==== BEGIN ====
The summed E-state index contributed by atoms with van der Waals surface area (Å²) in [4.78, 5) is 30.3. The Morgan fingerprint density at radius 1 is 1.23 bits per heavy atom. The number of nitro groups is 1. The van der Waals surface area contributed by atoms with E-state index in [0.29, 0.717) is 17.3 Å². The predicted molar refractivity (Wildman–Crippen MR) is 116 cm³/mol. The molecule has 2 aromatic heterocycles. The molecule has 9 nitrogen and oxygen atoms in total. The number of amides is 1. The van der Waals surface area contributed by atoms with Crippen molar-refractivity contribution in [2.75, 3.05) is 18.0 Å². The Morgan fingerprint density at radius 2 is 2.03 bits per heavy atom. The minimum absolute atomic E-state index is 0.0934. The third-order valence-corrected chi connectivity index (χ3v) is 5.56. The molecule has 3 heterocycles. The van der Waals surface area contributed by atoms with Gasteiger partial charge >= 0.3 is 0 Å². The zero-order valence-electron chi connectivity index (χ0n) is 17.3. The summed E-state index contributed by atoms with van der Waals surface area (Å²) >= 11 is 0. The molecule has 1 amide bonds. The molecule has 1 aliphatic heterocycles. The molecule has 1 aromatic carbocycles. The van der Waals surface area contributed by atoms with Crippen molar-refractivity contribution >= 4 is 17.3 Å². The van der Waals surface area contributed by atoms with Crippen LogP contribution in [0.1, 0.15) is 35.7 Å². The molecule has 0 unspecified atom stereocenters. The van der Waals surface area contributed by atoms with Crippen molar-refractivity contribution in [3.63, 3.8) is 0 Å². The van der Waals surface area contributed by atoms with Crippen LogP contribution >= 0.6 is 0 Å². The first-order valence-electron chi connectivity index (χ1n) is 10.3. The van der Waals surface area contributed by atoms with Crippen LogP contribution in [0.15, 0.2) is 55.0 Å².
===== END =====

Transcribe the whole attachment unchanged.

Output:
The summed E-state index contributed by atoms with van der Waals surface area (Å²) in [4.78, 5) is 30.3. The Morgan fingerprint density at radius 1 is 1.23 bits per heavy atom. The number of nitro groups is 1. The van der Waals surface area contributed by atoms with E-state index in [0.29, 0.717) is 17.3 Å². The predicted molar refractivity (Wildman–Crippen MR) is 116 cm³/mol. The molecule has 2 aromatic heterocycles. The molecule has 9 nitrogen and oxygen atoms in total. The number of amides is 1. The van der Waals surface area contributed by atoms with Crippen molar-refractivity contribution in [2.75, 3.05) is 18.0 Å². The Morgan fingerprint density at radius 2 is 2.03 bits per heavy atom. The minimum absolute atomic E-state index is 0.0934. The third-order valence-corrected chi connectivity index (χ3v) is 5.56. The molecule has 3 heterocycles. The van der Waals surface area contributed by atoms with Gasteiger partial charge >= 0.3 is 0 Å². The zero-order valence-electron chi connectivity index (χ0n) is 17.3. The summed E-state index contributed by atoms with van der Waals surface area (Å²) >= 11 is 0. The molecule has 1 amide bonds. The molecule has 1 aliphatic heterocycles. The molecule has 1 aromatic carbocycles. The van der Waals surface area contributed by atoms with Crippen molar-refractivity contribution >= 4 is 17.3 Å². The van der Waals surface area contributed by atoms with Crippen LogP contribution in [0.1, 0.15) is 35.7 Å². The molecule has 0 unspecified atom stereocenters. The van der Waals surface area contributed by atoms with Crippen molar-refractivity contribution in [3.63, 3.8) is 0 Å². The van der Waals surface area contributed by atoms with Crippen LogP contribution >= 0.6 is 0 Å². The first-order valence-electron chi connectivity index (χ1n) is 10.3. The van der Waals surface area contributed by atoms with Crippen LogP contribution in [0.15, 0.2) is 55.0 Å².